'The Taliban rule is finished' says Karzai as Kandahar falls

War on terrorism

Taliban forces began surrendering their southern stronghold of Kandahar today amid reports of looting and violence, and continued disagreement over the future of Mullah Mohammed Omar.

A senior Taliban defector said Taliban supreme leader Mullah Mohammed Omar, who is wanted by the United States for sheltering bin Laden, fled Kandahar sometime before the handover to an unknown location. Other Taliban leaders had also left the city, their last stronghold which they had earlier vowed to defend to the death.

Afghanistan's new interim leader Hamid Karzai said that Omar was missing and would be arrested if found.

"I have no idea where Mullah Omar is, but of course I want to arrest him. I have given him every chance to denounce terrorism and now the time has run out. He is an absconder, a fugitive from justice," Hamid Karzai told The Associated Press by satellite telephone from near Kandahar.

Speaking about the situation in Kandahar, he said, "The Taliban rule is finished. As of today, they are no longer a part of Afghanistan."

Tony Blair said the development was "a total vindication of the strategy ... worked out from the beginning".

Despite the apparent breakthrough, which would avoid a bloodbath in the fight for the southern Afghan city, it was clear that the offer of surrender was not a "done deal".

Hamid Karzai, the Pashtun leader appointed earlier this week to head the country's new government, offered protection to Mr Omar if he "renounced terrorism", but the United States insisted it would not agree to allow him to remain free. Donald Rumsfeld, the US Defence Secretary, warned the opposition not to make any such deal with the Taliban leader and threatened to drop its support if it did so. "To the extent that our goals are frustrated and opposed, we would prefer to work with other people," he said.

Negotiations for a possible surrender of Kandahar, which has been the Taliban's military and spiritual stronghold, have been going on for at least two weeks. Mr Karzai, the Pashtun commander appointed earlier this week to head a 30-member interim administration, said the Taliban had offered to hand their weapons to two tribal elders, Mullah Naqib Ullah and Sher Agha. "[The] Taliban have agreed to surrender Kandahar and to hand over power to me,'' Mr Karzai told the broadcaster CNN. "In return we have offered them amnesty and that they can go to their homes without any trouble. I have offered amnesty to the common Taliban."

The deal was confirmed by the Taliban's former ambassador to Pakistan, Abdul Salam Zaeef, who accepted that the former regime was finished as a political movement.

He said: "We have agreed to surrender weapons not to Hamid Karzai but to tribal elders. Mullah Omar has taken the decision for the welfare of the people, to avoid casualties and to save the life and dignity of Afghans." Asked about the fate of Mr Omar, he replied: "His life will be saved and he will be allowed to live with dignity ... He has worked for the people of Afghanistan and he is not guilty.''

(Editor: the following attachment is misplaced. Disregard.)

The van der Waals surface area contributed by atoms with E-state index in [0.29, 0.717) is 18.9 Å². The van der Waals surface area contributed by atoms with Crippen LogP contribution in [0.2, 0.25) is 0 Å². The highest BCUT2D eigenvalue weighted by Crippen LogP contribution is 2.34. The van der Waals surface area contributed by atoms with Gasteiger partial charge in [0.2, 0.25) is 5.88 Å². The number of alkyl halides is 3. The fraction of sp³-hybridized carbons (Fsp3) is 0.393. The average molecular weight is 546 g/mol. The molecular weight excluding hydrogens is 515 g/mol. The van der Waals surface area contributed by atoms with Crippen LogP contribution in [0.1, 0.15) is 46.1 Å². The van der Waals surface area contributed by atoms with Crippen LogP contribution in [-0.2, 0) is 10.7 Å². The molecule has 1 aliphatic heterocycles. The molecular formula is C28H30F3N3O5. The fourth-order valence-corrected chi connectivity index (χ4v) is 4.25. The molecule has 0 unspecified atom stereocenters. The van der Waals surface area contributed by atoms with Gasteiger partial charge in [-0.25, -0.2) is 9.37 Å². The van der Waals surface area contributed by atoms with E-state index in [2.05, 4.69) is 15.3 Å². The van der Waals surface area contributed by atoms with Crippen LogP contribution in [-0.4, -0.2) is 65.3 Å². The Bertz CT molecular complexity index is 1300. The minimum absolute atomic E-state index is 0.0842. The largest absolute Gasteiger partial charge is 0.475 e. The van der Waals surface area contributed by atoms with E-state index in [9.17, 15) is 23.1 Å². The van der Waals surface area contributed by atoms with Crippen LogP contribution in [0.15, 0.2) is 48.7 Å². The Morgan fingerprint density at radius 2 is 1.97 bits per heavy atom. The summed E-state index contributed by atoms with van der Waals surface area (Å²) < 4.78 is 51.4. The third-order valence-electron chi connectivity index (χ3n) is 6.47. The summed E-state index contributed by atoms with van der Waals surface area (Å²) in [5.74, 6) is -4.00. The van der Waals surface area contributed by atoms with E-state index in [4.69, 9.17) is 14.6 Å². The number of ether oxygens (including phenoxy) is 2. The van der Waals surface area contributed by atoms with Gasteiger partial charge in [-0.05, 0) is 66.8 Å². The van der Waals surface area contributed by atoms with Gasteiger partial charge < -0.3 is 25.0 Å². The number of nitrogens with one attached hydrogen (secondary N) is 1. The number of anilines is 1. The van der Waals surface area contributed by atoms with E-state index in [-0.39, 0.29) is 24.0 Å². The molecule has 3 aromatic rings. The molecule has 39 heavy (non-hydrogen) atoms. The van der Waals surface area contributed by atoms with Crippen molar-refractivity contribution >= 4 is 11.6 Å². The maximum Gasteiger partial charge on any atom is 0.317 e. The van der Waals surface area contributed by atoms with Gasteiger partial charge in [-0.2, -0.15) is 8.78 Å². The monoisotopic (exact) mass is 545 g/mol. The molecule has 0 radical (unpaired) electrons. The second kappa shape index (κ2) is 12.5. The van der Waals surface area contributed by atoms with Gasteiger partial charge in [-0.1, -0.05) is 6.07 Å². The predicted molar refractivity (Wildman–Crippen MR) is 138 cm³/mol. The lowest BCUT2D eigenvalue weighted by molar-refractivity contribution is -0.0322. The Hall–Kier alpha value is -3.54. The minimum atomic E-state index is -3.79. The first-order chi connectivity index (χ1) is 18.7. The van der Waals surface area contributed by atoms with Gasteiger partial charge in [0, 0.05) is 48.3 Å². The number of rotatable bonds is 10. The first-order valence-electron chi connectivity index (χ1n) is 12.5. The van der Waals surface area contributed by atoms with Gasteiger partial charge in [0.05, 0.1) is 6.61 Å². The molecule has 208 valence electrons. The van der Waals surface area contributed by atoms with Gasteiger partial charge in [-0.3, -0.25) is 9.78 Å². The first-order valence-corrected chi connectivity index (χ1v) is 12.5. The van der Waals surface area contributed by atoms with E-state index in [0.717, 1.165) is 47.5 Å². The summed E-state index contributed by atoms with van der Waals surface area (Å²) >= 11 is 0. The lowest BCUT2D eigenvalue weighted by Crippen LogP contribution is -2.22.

In London, Mr Blair said: "This is a very fast-moving situation. It seems that the final collapse of the Taliban is now upon them." Mr Blair refused to comment on what was rapidly emerging last night as a possible stumbling block to the surrender deal ­ the fate of Mr Omar. He said that he had nothing to add to what the White House had already said.

The Bush administration has long made clear that it will not tolerate a deal that would grant amnesty to the man it holds at least partly responsible for the 11 September attacks. Yesterday, Mr Rumsfeld said the position had not changed. "We have expressed very firmly what our previous views are and what our goals are," he said. "I have not seen anything or heard anything that [suggests] anyone is negotiating anything that is contrary to what our interests are."

The President's spokesman said that Mr Bush believed "very strongly that those who harbour terrorists need to be brought to justice". Asked what that meant in respect to Mr Omar, he said: "The President has left that undefined."

With Kandahar airport reportedly in opposition control last night, the hunt continued in eastern Afghanistan for Osama bin Laden and members of his al-Qa'ida network. Opposition forces said they had captured a number of hills in the Tora Bora region south of Jalalabad and killed 22 foreign fighters loyal to Mr bin Laden.

Mohammed Amin, a spokesman for Hazrat Ali, the local commander leading the hunt for Mr bin Laden, said the Saudi dissident may have fled. "We found the bodies of 22 foreign supporters of Osama in a couple of caves and areas which we took overnight and yesterday afternoon,'' he said. "We believe that Osama may have already left Tora Bora for the Spin Ghar mountains."

In London, Mr Blair's spokesman said the Government was receiving persistent reports that Ayman Zawahri, Mr bin Laden's deputy, had been killed. The Independent reported earlier this week that he had been killed or wounded by American bombing.

Meanwhile, two Afghan leaders condemned the deal done earlier this week in Bonn to appoint an interim administration. The warlord Abdul Rashid Dostum, whose forces dominate much of the north, said his ethnic Uzbek faction was not fairly represented. "We announce our boycott of this government and will not go to Kabul until there is a proper government in place," he said, adding that he would deny the new government access to the north, where Afghanistan's oil and gas are located.

The Pashtun spiritual leader Sayed Ahmad Gailani also said that "injustices have been committed in the distribution of ministries''.

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